# Ranking Methodology

I came across an interesting method of ranking entities (products) today, and I wanted to hear some perspectives on this approach. Basically, the assessment asks a set of 30 personal value statements of respondents (i.e. social responsibility is important to me) rated on 5pt Likert scale, these are reduced through Factor analysis to 3 dimensions. Then respondents are asked to rate 50 different products using a single 10pt Likert scale for each product. How much do you like x product? Single variable, 50 different products. So to compute their "score" for a single product...

the top 1/3 of scorers on each factor are counted.
Then, of those, only those that scored their liking of a given product really high (i.e. 8,9,10) are counted. So you might have 100 respondents, 10 in the top 1/3 and only 5 scoring a given product high. This is repeated for each factor. So factor 1 might be .5, factor 2 might be .21, and factor 3 might be .35. it's just the proportion.

Wait there is more. So to now weight each of those ratios, they perform a linear regression of the factor scores for each participant on the specific product likeness score ( remember the likeness score is a single variable) and then use the resulting coefficients to weight those ratios and then add them together. So .5*coef1+.21*coef2 +.35*coef3=y. Then y is rescaled to between 1and 100. This process is repeated for all 50 products to produce essentially a ranked set of products.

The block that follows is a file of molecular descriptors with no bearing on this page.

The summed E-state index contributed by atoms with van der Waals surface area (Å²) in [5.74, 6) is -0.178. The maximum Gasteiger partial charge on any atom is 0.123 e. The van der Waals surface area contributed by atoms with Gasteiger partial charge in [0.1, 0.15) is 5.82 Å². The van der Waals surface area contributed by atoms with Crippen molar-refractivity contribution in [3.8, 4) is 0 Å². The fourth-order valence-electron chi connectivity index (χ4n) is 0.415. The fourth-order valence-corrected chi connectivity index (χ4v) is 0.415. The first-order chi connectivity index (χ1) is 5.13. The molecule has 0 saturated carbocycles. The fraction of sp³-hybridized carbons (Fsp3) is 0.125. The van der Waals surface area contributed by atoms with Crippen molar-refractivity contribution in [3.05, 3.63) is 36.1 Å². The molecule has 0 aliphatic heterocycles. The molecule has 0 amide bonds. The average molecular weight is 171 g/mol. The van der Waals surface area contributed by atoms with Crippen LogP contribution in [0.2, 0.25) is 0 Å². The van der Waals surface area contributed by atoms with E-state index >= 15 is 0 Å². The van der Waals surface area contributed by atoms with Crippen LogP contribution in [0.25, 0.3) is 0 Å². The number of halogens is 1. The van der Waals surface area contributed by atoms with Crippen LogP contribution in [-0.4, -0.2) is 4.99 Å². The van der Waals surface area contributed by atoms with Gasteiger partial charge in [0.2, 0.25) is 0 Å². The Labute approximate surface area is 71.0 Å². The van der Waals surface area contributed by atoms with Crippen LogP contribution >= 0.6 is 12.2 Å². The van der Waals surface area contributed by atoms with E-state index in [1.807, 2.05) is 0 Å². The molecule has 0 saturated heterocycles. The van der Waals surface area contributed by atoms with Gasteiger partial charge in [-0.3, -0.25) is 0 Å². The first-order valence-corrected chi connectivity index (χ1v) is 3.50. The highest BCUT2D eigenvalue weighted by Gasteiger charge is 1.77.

So... That's not how I was taught to do indexing and ranking way back in grad school. It smells like Net Promoter Score, which suffers from a whole lot of methodological problems. My main complaints are: 1. I don't think this is valid at all 2. They are using only a fraction of the respondents in computing the "score" 3. The way they are using regression to weight the proportions is weird, and I think wrong. 4. I don't think that the resulting product scores can really be compared using this approach.

In my experience, you would create an index of a set of variables (way more than 1) for each product, ideally using factor analysis to reduce the variables to a single value. It's as if the whole methodology they describe is backwards.

However, perhaps this is standard procedure in marketing?

Just thought I would ask what other professionals have encountered.